“Son of a bitch, Elijah. If you don’t sit your ass down….” His big, droopy face stared at me in the rearview mirror, drool hanging from his jowls in thick ropes of anxiety and anticipation. His brown eyes implored me, “Where the hell are we going, bitch? Shit. We’ve been in this bumpy ass rig for 7 damn hours. It’s past my dinner time. I’m thirsty.”
“Alright, that’s it. We’re never going to make it to the campsite before dark. By the time we set up, it’ll be 9 o’clock and we’ll only have one good hour of beer drinking time. I say we pull over here . Okay with you, mom?”
“I need a drink.”
“We all do.”
We pulled into the Knights Inn (because this is the type of accommodation you are reduced to when your traveling companion has four legs instead of the recommended two), road-weary and thirsty. The kid at the front desk handed us our key and we circled the lot in search of our room. Just as we rounded the corner to our building, the parking lot was suddenly teeming with boats and men.
Fishermen. Huddled together in groups here and clumps there. In the middle of it all, the finest boats you have ever seen. Apparently, there was to be a tournament the next day in which the winner would receive a $54,000 boat.
“Would you look at this?” Mom declared. “I wonder what’s going on.”
“Looks like a good time to me,” I replied, putting the Jeep in park in front of our room.
We quickly unloaded what we deemed important (our cooler and chairs) and after a quick walk around the grounds with Elijah, set up camp outside our motel room.
“We’ll just sit out here and pretend we’re camping,” Mom said. We settled in to enjoy the view, passing the can of mixed nuts between us.
Suddenly, a voice broke through the darkness.
“Need some help?”
It was my mother. Offering her services to two men pushing a giant of a boat into a parking space in front of our room.
“That’d be nice! But you better watch out. You’re fixing to have a face full of propeller!”
Undaunted, my mother began enthusiastically directing them. “Come on back. Just a little to the left. You got it. Come on…come on. A little more….Whoa! Right there!”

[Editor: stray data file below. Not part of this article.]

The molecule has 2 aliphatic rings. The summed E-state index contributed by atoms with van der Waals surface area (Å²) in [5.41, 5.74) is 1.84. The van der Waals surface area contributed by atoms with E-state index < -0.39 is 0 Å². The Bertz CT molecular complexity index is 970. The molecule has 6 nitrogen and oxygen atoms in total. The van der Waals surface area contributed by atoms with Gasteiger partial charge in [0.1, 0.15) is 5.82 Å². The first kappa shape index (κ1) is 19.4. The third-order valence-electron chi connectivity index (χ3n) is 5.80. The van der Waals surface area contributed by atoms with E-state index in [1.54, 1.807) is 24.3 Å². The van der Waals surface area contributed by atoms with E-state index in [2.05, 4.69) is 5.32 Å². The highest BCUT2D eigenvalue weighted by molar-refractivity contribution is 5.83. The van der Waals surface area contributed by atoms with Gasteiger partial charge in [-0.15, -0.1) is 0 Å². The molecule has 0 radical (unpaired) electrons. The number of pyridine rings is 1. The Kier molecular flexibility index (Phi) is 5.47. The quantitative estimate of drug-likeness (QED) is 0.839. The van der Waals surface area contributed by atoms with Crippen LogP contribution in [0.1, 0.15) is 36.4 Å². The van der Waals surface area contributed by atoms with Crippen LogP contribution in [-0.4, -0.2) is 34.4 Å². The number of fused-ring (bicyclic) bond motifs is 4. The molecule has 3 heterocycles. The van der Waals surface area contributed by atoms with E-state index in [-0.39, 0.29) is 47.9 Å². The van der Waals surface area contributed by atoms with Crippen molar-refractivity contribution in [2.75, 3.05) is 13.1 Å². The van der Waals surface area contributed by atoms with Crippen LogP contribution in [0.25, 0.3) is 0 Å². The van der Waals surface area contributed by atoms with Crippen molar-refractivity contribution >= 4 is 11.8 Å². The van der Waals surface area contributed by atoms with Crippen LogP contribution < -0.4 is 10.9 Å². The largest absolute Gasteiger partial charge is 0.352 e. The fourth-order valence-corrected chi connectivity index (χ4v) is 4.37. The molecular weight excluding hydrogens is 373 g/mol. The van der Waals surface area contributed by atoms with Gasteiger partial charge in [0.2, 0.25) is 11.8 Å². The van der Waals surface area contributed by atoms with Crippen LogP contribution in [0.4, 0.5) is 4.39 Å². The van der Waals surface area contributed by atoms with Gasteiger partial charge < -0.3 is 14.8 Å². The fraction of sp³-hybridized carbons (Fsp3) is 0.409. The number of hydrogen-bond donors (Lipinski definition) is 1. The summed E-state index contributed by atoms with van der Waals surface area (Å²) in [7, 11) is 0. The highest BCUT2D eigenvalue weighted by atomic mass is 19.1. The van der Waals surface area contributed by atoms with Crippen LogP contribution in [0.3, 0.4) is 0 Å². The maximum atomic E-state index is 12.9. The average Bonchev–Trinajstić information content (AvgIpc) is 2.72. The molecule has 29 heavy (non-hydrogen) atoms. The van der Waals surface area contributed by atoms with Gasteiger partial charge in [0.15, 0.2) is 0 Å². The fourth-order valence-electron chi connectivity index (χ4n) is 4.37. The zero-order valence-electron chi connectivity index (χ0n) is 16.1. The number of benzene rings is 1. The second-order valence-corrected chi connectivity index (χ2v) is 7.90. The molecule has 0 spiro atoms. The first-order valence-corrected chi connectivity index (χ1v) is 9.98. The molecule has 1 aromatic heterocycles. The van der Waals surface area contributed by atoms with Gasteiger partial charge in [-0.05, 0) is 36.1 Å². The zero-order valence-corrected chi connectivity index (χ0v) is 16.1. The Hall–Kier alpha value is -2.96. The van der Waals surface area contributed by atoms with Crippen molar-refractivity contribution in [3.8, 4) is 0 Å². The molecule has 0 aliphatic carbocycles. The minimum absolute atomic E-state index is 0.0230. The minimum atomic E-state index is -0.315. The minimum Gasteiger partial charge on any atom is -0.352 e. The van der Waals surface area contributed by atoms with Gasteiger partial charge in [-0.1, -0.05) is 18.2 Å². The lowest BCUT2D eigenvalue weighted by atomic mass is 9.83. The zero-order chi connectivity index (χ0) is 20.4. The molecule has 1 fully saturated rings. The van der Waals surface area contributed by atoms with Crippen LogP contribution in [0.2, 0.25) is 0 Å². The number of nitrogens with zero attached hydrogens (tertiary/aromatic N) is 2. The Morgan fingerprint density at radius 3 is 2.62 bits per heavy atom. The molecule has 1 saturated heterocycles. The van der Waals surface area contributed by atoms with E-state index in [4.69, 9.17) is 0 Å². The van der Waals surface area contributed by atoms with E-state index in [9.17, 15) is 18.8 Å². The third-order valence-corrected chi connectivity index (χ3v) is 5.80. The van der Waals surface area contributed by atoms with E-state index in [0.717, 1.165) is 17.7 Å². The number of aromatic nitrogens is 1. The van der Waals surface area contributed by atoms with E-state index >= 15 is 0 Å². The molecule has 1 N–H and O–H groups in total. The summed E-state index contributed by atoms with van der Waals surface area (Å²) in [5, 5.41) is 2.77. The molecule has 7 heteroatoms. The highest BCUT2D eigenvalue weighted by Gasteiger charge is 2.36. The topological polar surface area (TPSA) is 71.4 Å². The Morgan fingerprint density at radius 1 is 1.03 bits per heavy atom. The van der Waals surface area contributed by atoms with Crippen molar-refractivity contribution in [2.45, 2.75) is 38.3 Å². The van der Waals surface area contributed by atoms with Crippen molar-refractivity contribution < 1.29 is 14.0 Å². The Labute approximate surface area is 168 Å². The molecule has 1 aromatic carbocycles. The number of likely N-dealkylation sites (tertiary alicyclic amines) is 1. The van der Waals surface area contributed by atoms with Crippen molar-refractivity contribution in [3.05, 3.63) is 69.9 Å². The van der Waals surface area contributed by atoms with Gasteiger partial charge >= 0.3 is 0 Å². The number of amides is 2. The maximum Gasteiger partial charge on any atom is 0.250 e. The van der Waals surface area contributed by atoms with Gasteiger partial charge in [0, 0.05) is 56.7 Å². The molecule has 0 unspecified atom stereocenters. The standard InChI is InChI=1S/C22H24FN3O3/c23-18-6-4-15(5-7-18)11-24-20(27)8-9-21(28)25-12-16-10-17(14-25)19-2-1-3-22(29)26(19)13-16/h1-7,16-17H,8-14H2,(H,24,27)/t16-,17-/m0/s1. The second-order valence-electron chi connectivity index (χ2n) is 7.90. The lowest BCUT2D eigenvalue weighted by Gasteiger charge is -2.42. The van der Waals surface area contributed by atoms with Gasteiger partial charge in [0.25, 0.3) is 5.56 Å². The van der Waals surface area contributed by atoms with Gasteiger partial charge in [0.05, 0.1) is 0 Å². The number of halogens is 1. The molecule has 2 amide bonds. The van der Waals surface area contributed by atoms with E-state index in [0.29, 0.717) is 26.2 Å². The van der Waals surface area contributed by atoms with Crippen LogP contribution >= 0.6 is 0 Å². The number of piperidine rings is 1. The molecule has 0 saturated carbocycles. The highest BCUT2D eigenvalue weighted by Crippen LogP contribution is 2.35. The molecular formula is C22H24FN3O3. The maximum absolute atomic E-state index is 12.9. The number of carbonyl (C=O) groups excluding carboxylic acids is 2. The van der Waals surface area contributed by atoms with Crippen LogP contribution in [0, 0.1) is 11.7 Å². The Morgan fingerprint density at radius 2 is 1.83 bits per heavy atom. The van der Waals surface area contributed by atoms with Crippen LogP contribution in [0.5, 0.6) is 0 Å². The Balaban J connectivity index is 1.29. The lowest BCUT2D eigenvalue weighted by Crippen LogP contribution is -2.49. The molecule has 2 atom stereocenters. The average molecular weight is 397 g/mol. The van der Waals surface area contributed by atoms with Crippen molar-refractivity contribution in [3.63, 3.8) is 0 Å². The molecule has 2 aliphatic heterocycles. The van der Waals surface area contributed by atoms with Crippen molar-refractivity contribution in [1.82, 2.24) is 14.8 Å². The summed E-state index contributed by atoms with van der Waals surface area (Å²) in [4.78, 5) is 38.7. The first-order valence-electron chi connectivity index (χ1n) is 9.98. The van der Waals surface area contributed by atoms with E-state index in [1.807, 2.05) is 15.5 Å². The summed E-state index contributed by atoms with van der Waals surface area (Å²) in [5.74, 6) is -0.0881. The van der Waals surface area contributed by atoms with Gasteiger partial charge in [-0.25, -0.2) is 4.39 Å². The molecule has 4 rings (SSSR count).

I honestly don’t know what they would have done without her. It never fails. Thank you, Oh Sweet Mother Of Mine. You have once again ripped through the prison bars of social barriers to unite us all in human interaction.
As the night grew darker, the fishermen admired our Jeep. “Those are some nice tires you got on there. What are those, R2D2 Mega Bad Ass Mother Fuckers?” “You know it,” I said as I took a swig of beer.
Lesson of the day: When someone wishes to trade tire facts with you or converse on any such subject of which you are in complete ignorance, pull one those generic phrases you keep stored in your head (“you know it,” “damn straight,” “hell yes,” etc., etc.), perfect a pose of utter nonchalance, shrug your shoulders, and plaster a smug as fuck grin on your face. Works every time. Need a frame of reference? This guy can help:
They admired our dog. “Is that a dog or a horse?” “Well, sir, I’m glad you asked. I like to refer to him as a mini pony.” Ah! The lady has a sense of humor.
They admired our spirit of adventure. “You’re going camping in a tent and everything?” Like, for sure!
After a couple of hours, we packed up our chairs and our cooler and fell into a laugh riot behind the closed door of our motel room. We danced around the room with Elijah. We told ourselves the fishermen were so completely undone by us that come morning there would be a note stuck in the Jeep with a phone number. “Dear Awesome Women at the Knights Inn, It was a joy to talk to you. We would like to take you out to dinner tonight. Please call us at….” We threw peanuts into the air and scored Elijah on hits and misses. We fell into our beds at midnight, assuring ourselves that tomorrow, come hell or highwater, we were going to camp.
Well, hell didn’t come. But highwater did. The heavens unleashed themselves in a torrent of tears that lasted nearly 7 hours. We tried to outrun their fury but we were no match. Just as we pulled into our cabin (having given up any attempt to pitch a tent), the sky heaved a big sigh of relief, covering the mountaintop in fog and thereby obscuring our view from the top. Thanks ever so much.
We had reached our final destination and the sky had finally cried itself out.
Needless to say, our air mattresses remained deflated, our tent unpitched, our stove uncooked. The campground remained in its state of glory. The universe, it seems, had its own Public Service Announcement for us.
Who’s big idea was this? Going camping? Seriously now. Do you really think that’s such a smart idea?
You. Yeah you. The one who threw her back out dribbling a basketball. The one who’s middle name is not, was not, nor ever will be Grace. The one who fell down in complete sobriety, breaking her nose and ending up with a swollen face and busted jaw. (“No, Officer, I do not need to report an assault. Yes sir, I’m sure. It’s true, I did have a boyfriend once but his closed fist never actually made contact with my jaw, tempted though he was. No sir, I do not need directions to the safe house.”)
And you, old woman. Don’t even get me started. How do you think you’ll roll yourself off that air mattress come morning? And do you know how many people depend on you? God forbid something happen to you in those woods…. who will the world call to babysit? How will Grandma get to the grocery store?
The dog? Leave the dog out of this. I got no beef with the dog. His only crime is being stuck with you two.
No, bitches. It ain’t happening.
Good looking out, Universe. Good looking out.